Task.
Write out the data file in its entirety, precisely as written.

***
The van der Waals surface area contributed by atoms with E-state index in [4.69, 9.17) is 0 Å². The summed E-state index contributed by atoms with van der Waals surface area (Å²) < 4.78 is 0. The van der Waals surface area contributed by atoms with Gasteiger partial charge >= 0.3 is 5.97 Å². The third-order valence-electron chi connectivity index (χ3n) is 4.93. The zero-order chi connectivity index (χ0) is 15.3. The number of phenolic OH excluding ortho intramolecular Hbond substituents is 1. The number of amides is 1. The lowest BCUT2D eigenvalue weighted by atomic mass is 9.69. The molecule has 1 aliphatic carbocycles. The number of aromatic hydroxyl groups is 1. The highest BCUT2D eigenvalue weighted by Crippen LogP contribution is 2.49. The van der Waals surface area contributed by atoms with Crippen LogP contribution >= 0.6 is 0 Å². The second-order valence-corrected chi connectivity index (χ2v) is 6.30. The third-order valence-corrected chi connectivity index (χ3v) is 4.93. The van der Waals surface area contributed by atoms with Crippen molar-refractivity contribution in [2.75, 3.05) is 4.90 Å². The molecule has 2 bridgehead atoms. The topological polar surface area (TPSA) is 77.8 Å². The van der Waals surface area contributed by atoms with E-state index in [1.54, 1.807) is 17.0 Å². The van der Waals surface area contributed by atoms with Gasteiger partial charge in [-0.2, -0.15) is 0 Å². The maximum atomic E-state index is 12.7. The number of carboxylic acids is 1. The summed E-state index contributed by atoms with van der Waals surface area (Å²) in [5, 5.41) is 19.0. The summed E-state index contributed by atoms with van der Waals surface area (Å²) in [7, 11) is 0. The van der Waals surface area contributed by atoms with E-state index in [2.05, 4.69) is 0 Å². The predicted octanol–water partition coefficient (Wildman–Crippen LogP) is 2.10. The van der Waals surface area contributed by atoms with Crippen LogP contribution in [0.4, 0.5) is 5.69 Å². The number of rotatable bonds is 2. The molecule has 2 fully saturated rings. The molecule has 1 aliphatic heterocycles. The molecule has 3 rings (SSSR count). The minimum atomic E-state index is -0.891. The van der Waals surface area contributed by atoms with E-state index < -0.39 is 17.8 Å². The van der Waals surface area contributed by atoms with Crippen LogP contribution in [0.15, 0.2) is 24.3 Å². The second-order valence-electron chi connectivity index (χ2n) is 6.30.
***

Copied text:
The van der Waals surface area contributed by atoms with E-state index in [4.69, 9.17) is 0 Å². The summed E-state index contributed by atoms with van der Waals surface area (Å²) < 4.78 is 0. The van der Waals surface area contributed by atoms with Gasteiger partial charge >= 0.3 is 5.97 Å². The third-order valence-electron chi connectivity index (χ3n) is 4.93. The zero-order chi connectivity index (χ0) is 15.3. The number of phenolic OH excluding ortho intramolecular Hbond substituents is 1. The number of amides is 1. The lowest BCUT2D eigenvalue weighted by atomic mass is 9.69. The molecule has 1 aliphatic carbocycles. The number of aromatic hydroxyl groups is 1. The highest BCUT2D eigenvalue weighted by Crippen LogP contribution is 2.49. The van der Waals surface area contributed by atoms with Crippen LogP contribution >= 0.6 is 0 Å². The second-order valence-corrected chi connectivity index (χ2v) is 6.30. The third-order valence-corrected chi connectivity index (χ3v) is 4.93. The van der Waals surface area contributed by atoms with Crippen molar-refractivity contribution in [2.75, 3.05) is 4.90 Å². The molecule has 2 bridgehead atoms. The topological polar surface area (TPSA) is 77.8 Å². The van der Waals surface area contributed by atoms with E-state index in [1.54, 1.807) is 17.0 Å². The van der Waals surface area contributed by atoms with Gasteiger partial charge in [-0.2, -0.15) is 0 Å². The maximum atomic E-state index is 12.7. The number of carboxylic acids is 1. The summed E-state index contributed by atoms with van der Waals surface area (Å²) in [5, 5.41) is 19.0. The summed E-state index contributed by atoms with van der Waals surface area (Å²) in [7, 11) is 0. The van der Waals surface area contributed by atoms with E-state index in [2.05, 4.69) is 0 Å². The predicted octanol–water partition coefficient (Wildman–Crippen LogP) is 2.10. The van der Waals surface area contributed by atoms with Crippen LogP contribution in [0.4, 0.5) is 5.69 Å². The number of rotatable bonds is 2. The molecule has 2 fully saturated rings. The molecule has 1 aliphatic heterocycles. The molecule has 3 rings (SSSR count). The minimum atomic E-state index is -0.891. The van der Waals surface area contributed by atoms with E-state index < -0.39 is 17.8 Å². The van der Waals surface area contributed by atoms with Crippen LogP contribution in [0.15, 0.2) is 24.3 Å². The second-order valence-electron chi connectivity index (χ2n) is 6.30.